COPD Patients More Likely to Sustain Fracture

According to a recent study published in BMJ Open, patients with chronic obstructive pulmonary disease (COPD) have a greater likelihood of fracture and osteoporosis.

“Osteoporosis in both male and female patients with chronic obstructive pulmonary disease (COPD) is firmly established as one of the core comorbid conditions,” the study authors wrote, adding, “The aim of this study was to assess the incidence of hip fracture alone or all major osteoporotic fractures (MOF) in patients with COPD (n = 80,874) compared with non-COPD patients (n = 308,999), and to evaluate the use and performance of fracture risk prediction tools in patients. Further, to assess the prevalence of coded osteoporosis up to the time of COPD diagnosis and the incidence of osteoporosis.”

The researchers gathered data from The Health Improvement Network, a United Kingdom database representing 6.2% of the total population. Patients aged ≥ 40 years who received an incident COPD diagnosis from 2004 to 2015 were matched to up to four non-COPD patients by age, sex, and general practice. Mean patient age was 66.9 years in the COPD cohort and 66.5 years in the non-COPD cohort.

Osteoporosis and Fracture Incidence

COPD patients had a higher rate of osteoporosis up to the index date compared to the non-COPD group (5.7% versus 3.9%, p < 0.001). During the one-year period before and after the index date, 1,504 (1.86%) COPD patients had a new osteoporosis diagnosis, and 3,059 (1.12%) of non-COPD patients had one (p < 0.001). More than one year prior to the index date, 3,186 (3.94%) of COPD patients had an osteoporosis diagnosis, compared to 8,822 (2.86%) of the non-COPD patients (p < 0.001).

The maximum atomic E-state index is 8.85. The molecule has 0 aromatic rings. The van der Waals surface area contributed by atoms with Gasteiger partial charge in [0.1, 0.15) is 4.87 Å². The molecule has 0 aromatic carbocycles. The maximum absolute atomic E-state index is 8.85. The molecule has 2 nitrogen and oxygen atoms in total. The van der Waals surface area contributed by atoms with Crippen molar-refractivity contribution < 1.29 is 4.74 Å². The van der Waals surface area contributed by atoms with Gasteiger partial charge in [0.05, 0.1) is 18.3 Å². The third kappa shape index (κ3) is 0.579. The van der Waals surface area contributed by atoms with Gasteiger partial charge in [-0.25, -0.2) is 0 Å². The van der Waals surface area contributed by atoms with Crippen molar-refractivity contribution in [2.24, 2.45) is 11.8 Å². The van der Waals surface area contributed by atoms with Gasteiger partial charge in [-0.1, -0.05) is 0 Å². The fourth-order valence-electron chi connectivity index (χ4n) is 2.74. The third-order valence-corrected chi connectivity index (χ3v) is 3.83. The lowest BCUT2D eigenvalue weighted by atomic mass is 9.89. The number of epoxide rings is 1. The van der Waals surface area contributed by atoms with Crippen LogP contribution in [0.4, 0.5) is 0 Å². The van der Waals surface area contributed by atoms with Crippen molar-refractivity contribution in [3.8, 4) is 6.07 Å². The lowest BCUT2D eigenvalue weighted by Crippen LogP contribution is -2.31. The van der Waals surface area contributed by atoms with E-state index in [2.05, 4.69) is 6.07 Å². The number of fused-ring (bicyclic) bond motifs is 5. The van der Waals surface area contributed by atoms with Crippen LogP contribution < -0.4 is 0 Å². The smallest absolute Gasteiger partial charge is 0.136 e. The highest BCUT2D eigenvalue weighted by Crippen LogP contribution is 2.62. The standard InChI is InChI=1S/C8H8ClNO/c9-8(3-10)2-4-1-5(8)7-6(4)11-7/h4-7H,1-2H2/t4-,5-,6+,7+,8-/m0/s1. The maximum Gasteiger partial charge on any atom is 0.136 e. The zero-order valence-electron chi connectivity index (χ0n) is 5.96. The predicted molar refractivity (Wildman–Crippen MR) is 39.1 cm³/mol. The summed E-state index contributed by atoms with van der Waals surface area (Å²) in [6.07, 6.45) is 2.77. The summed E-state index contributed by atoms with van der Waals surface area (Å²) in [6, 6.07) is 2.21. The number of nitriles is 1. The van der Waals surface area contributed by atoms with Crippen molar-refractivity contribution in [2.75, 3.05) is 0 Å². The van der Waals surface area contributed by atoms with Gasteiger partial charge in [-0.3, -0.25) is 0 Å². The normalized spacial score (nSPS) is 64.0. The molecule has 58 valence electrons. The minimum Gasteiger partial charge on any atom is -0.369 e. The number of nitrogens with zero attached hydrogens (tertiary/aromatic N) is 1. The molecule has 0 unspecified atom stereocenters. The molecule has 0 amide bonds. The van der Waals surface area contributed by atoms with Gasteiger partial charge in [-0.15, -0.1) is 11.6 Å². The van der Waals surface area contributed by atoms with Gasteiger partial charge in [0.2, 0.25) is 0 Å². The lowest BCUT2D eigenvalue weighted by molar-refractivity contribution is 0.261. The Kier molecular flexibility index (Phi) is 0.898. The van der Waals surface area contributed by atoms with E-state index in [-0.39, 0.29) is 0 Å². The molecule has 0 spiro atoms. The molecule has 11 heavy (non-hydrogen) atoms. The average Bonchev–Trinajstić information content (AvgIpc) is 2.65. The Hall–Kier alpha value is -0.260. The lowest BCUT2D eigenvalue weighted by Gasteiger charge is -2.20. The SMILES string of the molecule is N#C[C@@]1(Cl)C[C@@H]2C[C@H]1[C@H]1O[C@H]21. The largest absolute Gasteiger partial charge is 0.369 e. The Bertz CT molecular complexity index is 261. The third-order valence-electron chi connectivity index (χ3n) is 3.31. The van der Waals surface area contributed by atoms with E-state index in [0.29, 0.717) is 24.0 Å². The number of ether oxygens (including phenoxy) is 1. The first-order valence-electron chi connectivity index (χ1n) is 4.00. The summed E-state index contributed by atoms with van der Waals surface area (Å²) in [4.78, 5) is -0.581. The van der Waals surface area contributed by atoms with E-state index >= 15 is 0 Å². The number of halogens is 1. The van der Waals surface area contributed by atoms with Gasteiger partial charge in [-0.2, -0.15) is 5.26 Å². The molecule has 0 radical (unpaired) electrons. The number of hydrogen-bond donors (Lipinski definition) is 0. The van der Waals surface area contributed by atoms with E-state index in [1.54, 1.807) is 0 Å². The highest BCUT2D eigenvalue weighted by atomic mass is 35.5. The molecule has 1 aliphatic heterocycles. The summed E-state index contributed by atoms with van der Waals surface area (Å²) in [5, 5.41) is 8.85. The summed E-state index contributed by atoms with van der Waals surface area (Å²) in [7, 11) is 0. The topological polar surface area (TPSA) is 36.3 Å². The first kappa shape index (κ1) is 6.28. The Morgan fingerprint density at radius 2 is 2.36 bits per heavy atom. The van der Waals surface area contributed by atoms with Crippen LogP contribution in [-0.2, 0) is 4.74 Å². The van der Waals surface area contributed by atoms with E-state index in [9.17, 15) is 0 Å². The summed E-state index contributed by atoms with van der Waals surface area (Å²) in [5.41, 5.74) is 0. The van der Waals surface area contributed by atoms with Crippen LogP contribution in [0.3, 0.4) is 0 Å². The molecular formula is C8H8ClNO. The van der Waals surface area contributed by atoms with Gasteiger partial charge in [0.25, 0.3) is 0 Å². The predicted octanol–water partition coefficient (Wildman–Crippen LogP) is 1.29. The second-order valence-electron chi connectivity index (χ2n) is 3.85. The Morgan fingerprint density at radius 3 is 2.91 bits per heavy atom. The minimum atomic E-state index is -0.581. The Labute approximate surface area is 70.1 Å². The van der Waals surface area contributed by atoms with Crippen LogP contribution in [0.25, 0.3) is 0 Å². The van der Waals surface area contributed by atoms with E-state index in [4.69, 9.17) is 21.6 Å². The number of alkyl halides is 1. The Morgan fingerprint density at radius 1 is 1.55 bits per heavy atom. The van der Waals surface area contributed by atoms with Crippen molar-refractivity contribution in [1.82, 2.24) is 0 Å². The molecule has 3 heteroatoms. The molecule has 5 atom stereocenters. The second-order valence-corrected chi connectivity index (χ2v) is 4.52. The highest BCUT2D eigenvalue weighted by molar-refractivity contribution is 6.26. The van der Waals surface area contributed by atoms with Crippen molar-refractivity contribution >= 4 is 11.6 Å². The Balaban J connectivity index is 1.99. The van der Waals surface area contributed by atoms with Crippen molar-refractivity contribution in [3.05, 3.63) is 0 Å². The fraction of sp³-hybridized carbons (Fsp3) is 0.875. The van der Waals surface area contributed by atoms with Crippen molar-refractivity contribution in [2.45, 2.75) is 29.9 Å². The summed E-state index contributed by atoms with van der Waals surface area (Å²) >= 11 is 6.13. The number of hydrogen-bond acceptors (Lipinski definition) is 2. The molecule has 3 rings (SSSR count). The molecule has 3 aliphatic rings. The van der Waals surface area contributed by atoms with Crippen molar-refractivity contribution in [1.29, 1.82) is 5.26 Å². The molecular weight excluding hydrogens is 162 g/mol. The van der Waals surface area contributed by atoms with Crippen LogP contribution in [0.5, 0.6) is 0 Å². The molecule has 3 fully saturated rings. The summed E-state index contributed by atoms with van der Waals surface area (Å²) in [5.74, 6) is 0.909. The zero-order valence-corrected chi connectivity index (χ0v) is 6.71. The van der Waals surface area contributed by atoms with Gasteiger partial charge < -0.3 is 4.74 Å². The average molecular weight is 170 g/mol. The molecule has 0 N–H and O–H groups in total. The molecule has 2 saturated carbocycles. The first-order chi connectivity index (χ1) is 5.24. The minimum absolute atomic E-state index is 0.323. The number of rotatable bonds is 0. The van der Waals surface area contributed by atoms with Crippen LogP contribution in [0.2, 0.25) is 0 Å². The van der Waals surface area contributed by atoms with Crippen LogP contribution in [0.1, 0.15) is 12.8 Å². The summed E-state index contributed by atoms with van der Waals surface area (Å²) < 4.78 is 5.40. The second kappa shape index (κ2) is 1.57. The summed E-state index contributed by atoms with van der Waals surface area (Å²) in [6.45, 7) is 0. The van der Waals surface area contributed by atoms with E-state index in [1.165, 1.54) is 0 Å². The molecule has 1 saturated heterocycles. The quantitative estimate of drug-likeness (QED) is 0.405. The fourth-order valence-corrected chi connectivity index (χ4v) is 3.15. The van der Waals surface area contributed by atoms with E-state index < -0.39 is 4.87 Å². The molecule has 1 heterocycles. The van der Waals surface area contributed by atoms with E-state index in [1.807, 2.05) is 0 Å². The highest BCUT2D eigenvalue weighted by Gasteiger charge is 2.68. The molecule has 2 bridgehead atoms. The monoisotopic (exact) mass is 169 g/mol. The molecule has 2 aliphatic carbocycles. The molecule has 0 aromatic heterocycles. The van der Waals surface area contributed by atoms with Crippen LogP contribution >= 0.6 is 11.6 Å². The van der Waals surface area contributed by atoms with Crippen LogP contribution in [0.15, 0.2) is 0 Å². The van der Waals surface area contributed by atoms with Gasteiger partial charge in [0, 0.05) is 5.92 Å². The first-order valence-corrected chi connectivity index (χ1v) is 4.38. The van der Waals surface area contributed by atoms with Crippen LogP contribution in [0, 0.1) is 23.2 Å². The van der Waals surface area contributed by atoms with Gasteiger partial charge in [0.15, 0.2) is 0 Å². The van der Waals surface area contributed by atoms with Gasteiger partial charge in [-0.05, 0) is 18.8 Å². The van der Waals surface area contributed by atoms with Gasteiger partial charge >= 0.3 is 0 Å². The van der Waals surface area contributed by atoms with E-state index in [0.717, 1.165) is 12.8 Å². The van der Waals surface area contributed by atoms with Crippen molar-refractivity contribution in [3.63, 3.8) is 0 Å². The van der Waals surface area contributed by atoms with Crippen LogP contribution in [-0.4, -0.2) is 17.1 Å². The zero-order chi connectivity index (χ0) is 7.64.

“Demographics remained similar after excluding those with former coded osteoporosis,” wrote the researchers. “Patients with COPD (n=73 084) compared with non-COPD patients (n=2 64 544) were significantly more likely to have an incident diagnosis of osteoporosis.”

Compared to the controls, COPD patients had a significantly increased risk for MOF (hazard ratio [HR] 1.60, 95% CI 1.52–1.69) and hip fracture alone (HR 1.68, 95% CI 1.56–1.80). However, in fully adjusted models, this difference diminished (MOF, HR 1.04, 95% CI 0.96–1.12; hip fracture, HR 1.09, 95% CI 0.98–1.21).

The researchers also assessed the discriminatory accuracies (area under the receiver operating characteristic curve) of two fracture risk prediction tools—FRAX and QFracture—in COPD. Few COPD patients had a FRAX assessment READ-coded ever documented in the records: 1,074 (1.33%); only 12 patients had a READ-coded QFracture assessment. During the one-year time period before and after the index date, 248 (0.31%) of COPD patients had a documented FRAX assessment READ-coded, and one had QFracture.

“When the FRAX and QFracture scores were calculated for patients with COPD, for hip fracture there were 29 035 (40.0%) patients who had a risk≥3% using FRAX and 33 065 (45.6%) patients using QFracture,” the study authors wrote. “For any MOF, 6221 (8.6%) of the patients had a risk≥20% using FRAX and 9546 (13.2%) patients using QFracture.” Hip fracture discriminatory accuracy was similar between FRAX and QFracture, but FRAX had a higher accuracy for MOF.

The authors concluded, “In summary, despite validated fracture risk prediction tools, there was very little assessment of the increased fracture risk in patients with COPD. However, on retrospective calculation of fracture risk, the tools identify those patients with COPD at greatest risk of fracture.”